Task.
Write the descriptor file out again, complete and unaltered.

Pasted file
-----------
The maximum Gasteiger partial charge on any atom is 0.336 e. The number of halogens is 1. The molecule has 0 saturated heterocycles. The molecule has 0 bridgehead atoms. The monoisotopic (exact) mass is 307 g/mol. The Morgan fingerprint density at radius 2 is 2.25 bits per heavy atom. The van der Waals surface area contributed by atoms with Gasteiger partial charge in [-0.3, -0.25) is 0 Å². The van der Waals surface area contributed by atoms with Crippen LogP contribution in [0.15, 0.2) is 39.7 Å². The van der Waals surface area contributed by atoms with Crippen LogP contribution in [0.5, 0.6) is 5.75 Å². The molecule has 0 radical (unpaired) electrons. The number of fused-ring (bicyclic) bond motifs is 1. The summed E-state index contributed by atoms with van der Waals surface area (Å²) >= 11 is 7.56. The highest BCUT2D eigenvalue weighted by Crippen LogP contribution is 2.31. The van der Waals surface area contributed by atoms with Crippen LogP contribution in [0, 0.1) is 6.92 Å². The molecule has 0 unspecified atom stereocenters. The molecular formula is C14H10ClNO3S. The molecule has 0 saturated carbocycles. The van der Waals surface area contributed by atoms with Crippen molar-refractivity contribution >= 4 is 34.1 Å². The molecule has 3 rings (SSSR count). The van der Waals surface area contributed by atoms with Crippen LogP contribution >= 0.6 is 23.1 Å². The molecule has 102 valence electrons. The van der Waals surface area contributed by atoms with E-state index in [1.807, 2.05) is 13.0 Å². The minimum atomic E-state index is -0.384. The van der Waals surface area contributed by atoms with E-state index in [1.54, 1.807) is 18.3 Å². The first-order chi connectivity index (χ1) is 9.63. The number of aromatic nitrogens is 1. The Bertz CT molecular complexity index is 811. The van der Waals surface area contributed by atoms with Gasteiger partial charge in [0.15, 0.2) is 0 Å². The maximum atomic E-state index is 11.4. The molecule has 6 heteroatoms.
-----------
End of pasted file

The maximum Gasteiger partial charge on any atom is 0.336 e. The number of halogens is 1. The molecule has 0 saturated heterocycles. The molecule has 0 bridgehead atoms. The monoisotopic (exact) mass is 307 g/mol. The Morgan fingerprint density at radius 2 is 2.25 bits per heavy atom. The van der Waals surface area contributed by atoms with Gasteiger partial charge in [-0.3, -0.25) is 0 Å². The van der Waals surface area contributed by atoms with Crippen LogP contribution in [0.15, 0.2) is 39.7 Å². The van der Waals surface area contributed by atoms with Crippen LogP contribution in [0.5, 0.6) is 5.75 Å². The molecule has 0 radical (unpaired) electrons. The number of fused-ring (bicyclic) bond motifs is 1. The summed E-state index contributed by atoms with van der Waals surface area (Å²) >= 11 is 7.56. The highest BCUT2D eigenvalue weighted by Crippen LogP contribution is 2.31. The van der Waals surface area contributed by atoms with Crippen LogP contribution in [0, 0.1) is 6.92 Å². The molecule has 0 unspecified atom stereocenters. The molecular formula is C14H10ClNO3S. The molecule has 0 saturated carbocycles. The van der Waals surface area contributed by atoms with Crippen molar-refractivity contribution >= 4 is 34.1 Å². The molecule has 3 rings (SSSR count). The van der Waals surface area contributed by atoms with Crippen LogP contribution >= 0.6 is 23.1 Å². The molecule has 102 valence electrons. The van der Waals surface area contributed by atoms with E-state index in [1.807, 2.05) is 13.0 Å². The minimum atomic E-state index is -0.384. The van der Waals surface area contributed by atoms with E-state index in [1.54, 1.807) is 18.3 Å². The first-order chi connectivity index (χ1) is 9.63. The number of aromatic nitrogens is 1. The Bertz CT molecular complexity index is 811. The van der Waals surface area contributed by atoms with Gasteiger partial charge in [0.15, 0.2) is 0 Å². The maximum atomic E-state index is 11.4. The molecule has 6 heteroatoms.